/tmp works perfectly fine for this purpose:

    local fake_clipboard=$(mktemp)
See mktemp(1), mkstemp(3), and mkdtemp(3). Please stop spreading these rumors that mislead people into writing programs that leave trash in my home directory.

The real issue with that code is the fact that Clipper is configured to listen on a TCP port instead of a socket file (placed in a /tmp subdirectory created by mktemp -d, of course).

> local fake_clipboard=$(mktemp)

So every time you copy or paste a new clipboard will be created. That defeats the purpose of clipboard.

That is what environment variables are for.

> in general /tmp is not suitable for such inter-process communication.

Yeah, it is not like X11 uses it for precisely that purpose or anything. ^_^

Why is /tmp not suitable for IPC? Is it because it's generally more open than a home directory?

First of all because anybody can read the contents of files there - presuming you don't have a sane umask.

Secondly because other uesrs might create files. Imagine somebody ran:

     ln -s /home/foo/.bash_profile /tmp/clipboard-data.txt
The next time you ran your clipboard-script your .bash_profile file would get its contents erased, due to the symlink.

Predictable filenames are a big security hole for multiuser systems, even though in practice you're probably the sole user of your desktop/laptop. I've reported numerous bugs of this kind, including this small set against GNU emacs:


Someone could put a symlink at that location to direct the output to clobber or create a file under your control.

Probably because everyone can access your clipboard

It's not a perfect solution, but I usually use the X11 primary selection trick: highlight some text with my mouse, and use the middle button to paste it. Any X11 window that supports text selection should work with it, including terminal emulators.

The downside, of course, is that X11 selections aren't real clipboards: they disappear as soon as their origin window is destroyed. That means you have to keep the source window open while you do your pasting, which may clash with your workflow.

"The downside, of course, is that X11 selections aren't real clipboards: they disappear as soon as their origin window is destroyed."

Check out parcellite.[1] It gives a persistent clipboard history under X.

[1] - http://parcellite.sourceforge.net/

The downside I found to parcellite is that it doesn't handle images at all. Instead I've been stuck using xfce4-clipman, even though I've actually wanted to switch to parcellite so I can have a less DE specific solution.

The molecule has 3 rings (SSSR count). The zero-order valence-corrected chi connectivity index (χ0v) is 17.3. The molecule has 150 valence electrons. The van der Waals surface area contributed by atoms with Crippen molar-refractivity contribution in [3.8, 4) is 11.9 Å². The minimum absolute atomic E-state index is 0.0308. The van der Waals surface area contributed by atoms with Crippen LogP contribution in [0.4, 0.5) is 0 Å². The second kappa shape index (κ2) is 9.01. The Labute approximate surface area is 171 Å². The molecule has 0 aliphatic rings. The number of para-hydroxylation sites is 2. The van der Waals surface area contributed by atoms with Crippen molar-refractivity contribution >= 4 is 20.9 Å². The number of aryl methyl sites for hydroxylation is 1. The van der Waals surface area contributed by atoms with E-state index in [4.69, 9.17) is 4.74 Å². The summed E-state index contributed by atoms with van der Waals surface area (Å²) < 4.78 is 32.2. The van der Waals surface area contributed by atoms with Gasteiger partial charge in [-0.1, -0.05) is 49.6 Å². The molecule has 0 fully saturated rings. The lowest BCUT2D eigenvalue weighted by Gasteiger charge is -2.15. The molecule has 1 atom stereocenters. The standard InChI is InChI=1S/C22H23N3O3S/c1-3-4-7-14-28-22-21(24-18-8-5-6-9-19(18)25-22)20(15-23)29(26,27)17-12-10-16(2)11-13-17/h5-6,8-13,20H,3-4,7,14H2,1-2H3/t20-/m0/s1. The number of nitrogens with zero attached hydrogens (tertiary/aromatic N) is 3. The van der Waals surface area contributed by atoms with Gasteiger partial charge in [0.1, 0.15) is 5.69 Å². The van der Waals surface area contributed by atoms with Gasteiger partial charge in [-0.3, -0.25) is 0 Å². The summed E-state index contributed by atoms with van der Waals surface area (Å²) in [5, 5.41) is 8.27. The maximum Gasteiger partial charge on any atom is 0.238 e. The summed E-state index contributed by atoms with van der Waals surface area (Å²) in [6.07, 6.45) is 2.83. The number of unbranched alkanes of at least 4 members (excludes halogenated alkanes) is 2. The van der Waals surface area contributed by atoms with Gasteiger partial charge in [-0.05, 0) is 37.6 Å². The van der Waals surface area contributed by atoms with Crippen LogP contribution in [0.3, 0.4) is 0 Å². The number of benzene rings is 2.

If you're looking for an Emacs terminal+x-clipboard solution, I created an elisp pull request [1] for Spacemacs for adding that kind of support and handling SSH, Tmux, and Emacs. Note, this isn't a perfect solution, but it works well for linux to linux ssh and tmux. Feel free to contribute.

[1] https://github.com/syl20bnr/spacemacs/pull/8864

One of the reason I use a linux/x11 environment for work is the middle button paste buffer. (I have no idea what it's real name is for)

any text selected is automatically copied into the buffer (which is seperate from ctrl-c/v)

It doesn't overcome the "bugger I've pasted rm -rf /*" problem, but its wonderfully useful

It's a Selection and its name is PRIMARY. Nothing is copied, that's the trick for the clipboard on every vaguely modern OS too. (In X11 the clipboard is a Selection named CLIPBOARD). Instead applications tell the system "I have the clipboard" (or in X, "I have this named selection") and when a paste operation happens the exact bits to be moved are figured out only then.

In bash I use ctrl-X-E and paste into the default editor using the emulator's paste function (ctrl-shift-v in my current emulator). This works in bash ssh sessions too.

> a terminal will default to interpreting what you pasted the same as entering a sequence of commands

Another reason why urxvt[1] is the best terminal emulator: the "confirm-paste"[2] extension. Any time the terminal receives a paste matching /[\n\r]/, the terminal shows you the incoming text in an overlay and asks for confirmation.

Enable it with the option "-pe confirm-paste" or add something like this to ~/.Xresources

    URxvt*perl-ext-common: default,confirm-paste
(or added to your list of extensions, if you are not using the "default" set)

(afterwords, don't forget to run "xrdb -merge ~/.Xresources")

[1] http://software.schmorp.de/pkg/rxvt-unicode.html